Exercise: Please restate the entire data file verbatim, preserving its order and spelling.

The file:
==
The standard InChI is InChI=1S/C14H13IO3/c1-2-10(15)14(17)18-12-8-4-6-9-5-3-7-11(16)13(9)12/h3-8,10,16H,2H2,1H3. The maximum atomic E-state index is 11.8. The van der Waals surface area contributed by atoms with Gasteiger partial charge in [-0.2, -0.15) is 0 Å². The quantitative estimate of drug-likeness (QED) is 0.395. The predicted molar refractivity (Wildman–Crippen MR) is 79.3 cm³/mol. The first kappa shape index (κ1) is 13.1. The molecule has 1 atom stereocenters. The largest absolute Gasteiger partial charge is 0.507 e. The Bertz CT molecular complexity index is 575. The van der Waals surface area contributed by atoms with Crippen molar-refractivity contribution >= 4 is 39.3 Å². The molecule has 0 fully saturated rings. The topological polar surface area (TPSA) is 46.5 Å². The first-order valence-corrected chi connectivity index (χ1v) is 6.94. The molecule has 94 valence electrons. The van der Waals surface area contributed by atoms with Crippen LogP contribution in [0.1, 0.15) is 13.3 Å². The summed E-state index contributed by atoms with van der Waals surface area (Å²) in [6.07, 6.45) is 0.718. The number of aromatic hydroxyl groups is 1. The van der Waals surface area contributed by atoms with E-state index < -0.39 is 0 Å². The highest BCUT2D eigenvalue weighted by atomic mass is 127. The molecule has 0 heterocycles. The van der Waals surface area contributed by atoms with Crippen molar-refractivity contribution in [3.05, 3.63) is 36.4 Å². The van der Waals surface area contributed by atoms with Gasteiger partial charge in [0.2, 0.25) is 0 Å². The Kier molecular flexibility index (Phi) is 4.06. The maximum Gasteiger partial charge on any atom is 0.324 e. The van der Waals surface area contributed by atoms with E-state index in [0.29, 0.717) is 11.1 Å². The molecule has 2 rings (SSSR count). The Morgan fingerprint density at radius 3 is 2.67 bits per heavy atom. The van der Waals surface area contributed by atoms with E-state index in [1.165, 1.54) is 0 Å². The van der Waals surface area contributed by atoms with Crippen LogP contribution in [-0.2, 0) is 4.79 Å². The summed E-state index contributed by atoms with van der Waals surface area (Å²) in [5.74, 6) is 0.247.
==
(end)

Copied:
The standard InChI is InChI=1S/C14H13IO3/c1-2-10(15)14(17)18-12-8-4-6-9-5-3-7-11(16)13(9)12/h3-8,10,16H,2H2,1H3. The maximum atomic E-state index is 11.8. The van der Waals surface area contributed by atoms with Gasteiger partial charge in [-0.2, -0.15) is 0 Å². The quantitative estimate of drug-likeness (QED) is 0.395. The predicted molar refractivity (Wildman–Crippen MR) is 79.3 cm³/mol. The first kappa shape index (κ1) is 13.1. The molecule has 1 atom stereocenters. The largest absolute Gasteiger partial charge is 0.507 e. The Bertz CT molecular complexity index is 575. The van der Waals surface area contributed by atoms with Crippen molar-refractivity contribution >= 4 is 39.3 Å². The molecule has 0 fully saturated rings. The topological polar surface area (TPSA) is 46.5 Å². The first-order valence-corrected chi connectivity index (χ1v) is 6.94. The molecule has 94 valence electrons. The van der Waals surface area contributed by atoms with Crippen LogP contribution in [0.1, 0.15) is 13.3 Å². The summed E-state index contributed by atoms with van der Waals surface area (Å²) in [6.07, 6.45) is 0.718. The number of aromatic hydroxyl groups is 1. The van der Waals surface area contributed by atoms with E-state index < -0.39 is 0 Å². The highest BCUT2D eigenvalue weighted by atomic mass is 127. The molecule has 0 heterocycles. The van der Waals surface area contributed by atoms with Crippen molar-refractivity contribution in [3.05, 3.63) is 36.4 Å². The van der Waals surface area contributed by atoms with Gasteiger partial charge in [0.2, 0.25) is 0 Å². The Kier molecular flexibility index (Phi) is 4.06. The maximum Gasteiger partial charge on any atom is 0.324 e. The van der Waals surface area contributed by atoms with E-state index in [0.29, 0.717) is 11.1 Å². The molecule has 2 rings (SSSR count). The Morgan fingerprint density at radius 3 is 2.67 bits per heavy atom. The van der Waals surface area contributed by atoms with E-state index in [1.165, 1.54) is 0 Å². The van der Waals surface area contributed by atoms with Crippen LogP contribution in [-0.2, 0) is 4.79 Å². The summed E-state index contributed by atoms with van der Waals surface area (Å²) in [5.74, 6) is 0.247.